So personally I only take those jobs when they are desperate and I can get what I consider a reasonable rate for catering. They always marvel at how good the food is but are unwilling to spend the bucks unless it's an emergency. By the way, I looked into hiring a mobile kitchen - 27 foot here in NYC and the daily rate was 2,500 for a drop off, cheaper by the week but I didn't get the weekly price.

I got a call today for a production meal at Rockerfeller Center on New Years Eve from 2 pm to 2 am - hot dinner and snacks and drinks the rest of the time (and snacks are very substantial) for 100 people and they wanted to spend (and were getting quotes for 3-4,000) I would want to get at least 6-7 to make New Years Eve and the associated hassles and expenses worth while - even on a regular night 30 - 40 per person for 12 hours of food and service is ridiculous, but that is what the production catering world is all about. Also lots of illegal caterers who figure if they make 500 - 600 in a day, it's better than working for someone else. Once you put in the costs of a legitamite business it's hard to compete.

All that being said, come up with a two week trial contract and stick to the terms. I have made good money doing that, I just hate the ugly side of it and the tough stances you have to take in order not to get screwed over. Hope this helps, it certainly presents one side of it.
Chef Tigerwoman

Stop Tofu Abuse...Eat Foie Gras...
Reply
Chef Tigerwoman

Stop Tofu Abuse...Eat Foie Gras...
Reply
post #11 of 40
great advice......holding the line can be horrible.
cooking with all your senses.....
Reply
cooking with all your senses.....
Reply
post #12 of 40
Thread Starter 
thanks tiger women i will find comfort looking over yours and others advice in deciding how best to act on this opprotunity.
post #13 of 40

How to Find and bid on Film production catering contracts in NYC.

Hello Everybody,
I'm new to this forum and would appreciate some advise on how to Find and bid on Film production catering contracts in NYC? Is there a website or you have to contact them directly .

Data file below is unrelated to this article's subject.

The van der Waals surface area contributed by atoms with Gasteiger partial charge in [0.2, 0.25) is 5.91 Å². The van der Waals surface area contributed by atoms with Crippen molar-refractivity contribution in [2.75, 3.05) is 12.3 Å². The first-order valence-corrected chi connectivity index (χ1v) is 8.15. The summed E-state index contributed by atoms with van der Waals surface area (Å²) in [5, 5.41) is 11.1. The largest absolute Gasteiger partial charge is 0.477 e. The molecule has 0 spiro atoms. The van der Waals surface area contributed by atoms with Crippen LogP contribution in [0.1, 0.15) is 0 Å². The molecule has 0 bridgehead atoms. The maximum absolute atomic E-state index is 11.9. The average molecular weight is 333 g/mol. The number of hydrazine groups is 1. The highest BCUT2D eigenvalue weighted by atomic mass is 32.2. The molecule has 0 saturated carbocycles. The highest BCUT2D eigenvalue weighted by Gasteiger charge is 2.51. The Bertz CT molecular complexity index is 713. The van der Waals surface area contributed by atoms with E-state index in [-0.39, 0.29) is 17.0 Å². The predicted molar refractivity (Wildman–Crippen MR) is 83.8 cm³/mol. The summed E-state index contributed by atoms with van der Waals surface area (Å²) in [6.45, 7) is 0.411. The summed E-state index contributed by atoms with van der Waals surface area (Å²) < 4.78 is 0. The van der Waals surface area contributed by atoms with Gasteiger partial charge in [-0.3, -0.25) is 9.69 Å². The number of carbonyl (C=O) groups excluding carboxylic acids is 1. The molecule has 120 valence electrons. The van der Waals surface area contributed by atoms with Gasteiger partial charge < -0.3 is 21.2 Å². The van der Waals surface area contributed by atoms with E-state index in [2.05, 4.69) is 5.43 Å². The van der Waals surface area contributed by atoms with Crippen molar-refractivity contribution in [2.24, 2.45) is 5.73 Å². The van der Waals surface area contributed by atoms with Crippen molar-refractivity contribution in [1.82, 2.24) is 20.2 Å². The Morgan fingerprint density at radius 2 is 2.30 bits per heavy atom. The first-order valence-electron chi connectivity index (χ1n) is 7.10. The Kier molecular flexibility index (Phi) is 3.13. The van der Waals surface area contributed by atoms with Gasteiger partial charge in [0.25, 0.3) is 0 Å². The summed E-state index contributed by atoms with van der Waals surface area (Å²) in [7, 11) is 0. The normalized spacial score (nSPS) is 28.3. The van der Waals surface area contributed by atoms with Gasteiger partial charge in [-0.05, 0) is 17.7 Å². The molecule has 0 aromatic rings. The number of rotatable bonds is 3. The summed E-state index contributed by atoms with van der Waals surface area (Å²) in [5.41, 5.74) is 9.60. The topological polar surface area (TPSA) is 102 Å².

Thanks,
post #14 of 40
Not that I want to disillusion you, but listen to what the 2 ladies above have said and read between the lines . They have both been thru the ups and downs of this racket called Off premise catering. Like they say cooking is the easiest part . Start out with some smaller gigs till you learn all the ins and outs.
Over the years I have seen many start-ups put in all kinds of hours and do all kinds of hard work and average out after its over at about $12.00 an hour. Cheaper to work for someone else , even more so in this economy unless you are well established. Good Luck:chef:
CHEFED
Reply
CHEFED
Reply
post #15 of 40
this thread and most of the posts were started in 2004.
cooking with all your senses.....
Reply
cooking with all your senses.....
Reply
post #16 of 40
hey tiger women read ur messages and i have a question if u have a min I have built a good catering co we do everything from fine dining to back yard bbq
I live in michigan and production company & films are poping up quick is there a bid board or some where I can find out what jobs are open or where i can go to offer a quote any advice will be helpful
post #17 of 40
great advice too
post #18 of 40

production catering

Yeah, TW. What you said.
post #19 of 40
Gigante, I am from New Mexico and the film productions have grown substantially here. Take it from me (who has done over 10 film productions) and tigerwoman...it is not worth it. EVERYTHING she has said is true and then some. There's a reason why the one production company went through 4 caterers... The biggest thing is getting a contract and finding out location. It gets tough moving 2-3 times a day, setting up and tearing down in all kinds of weather and terrain.

We purchased a kitchen truck and I truly didn't want to give up, but 2 years of putting up with the craziness was enough. I still get calls and have no problem saying "no". It's amazing how many people think it's a "great gig" and in 10 years of catering can honestly say it was the most miserable work and thankless job I have ever done. I realize this sounds very negative, but I sure wish I had known more about the film industry before I invested so heavily into it.
post #20 of 40
thanks for your input cval....always good to hear from those who've "been there".
cooking with all your senses.....
Reply
cooking with all your senses.....
Reply
post #21 of 40
Tigerwoman said it all... I worked for a film caterer in LA for 6 years....left in 1999.  Had alot of fun, and alot of misery with that job. We had a very good reputation in the biz, Mostly worked commercials and higher budget music videos. We got $19 for breakfast & lunch, another $9 for second meal... which was typically burgers and quick on the run type food, as the last meal was usually at wrap. We were paid by production, chef and one cook for up to 50, extras after that.
Charged for  gas, propane & ice., out of area...about 70% local LA area, 30% on location...NM, Utah, Vegas, San Francisco. Worst job,  Marlboro Adventure Team commercial shot in Monument Valley Utah.... 30 days of hell,,,,Bad weather, break downs, miserable cast and crew.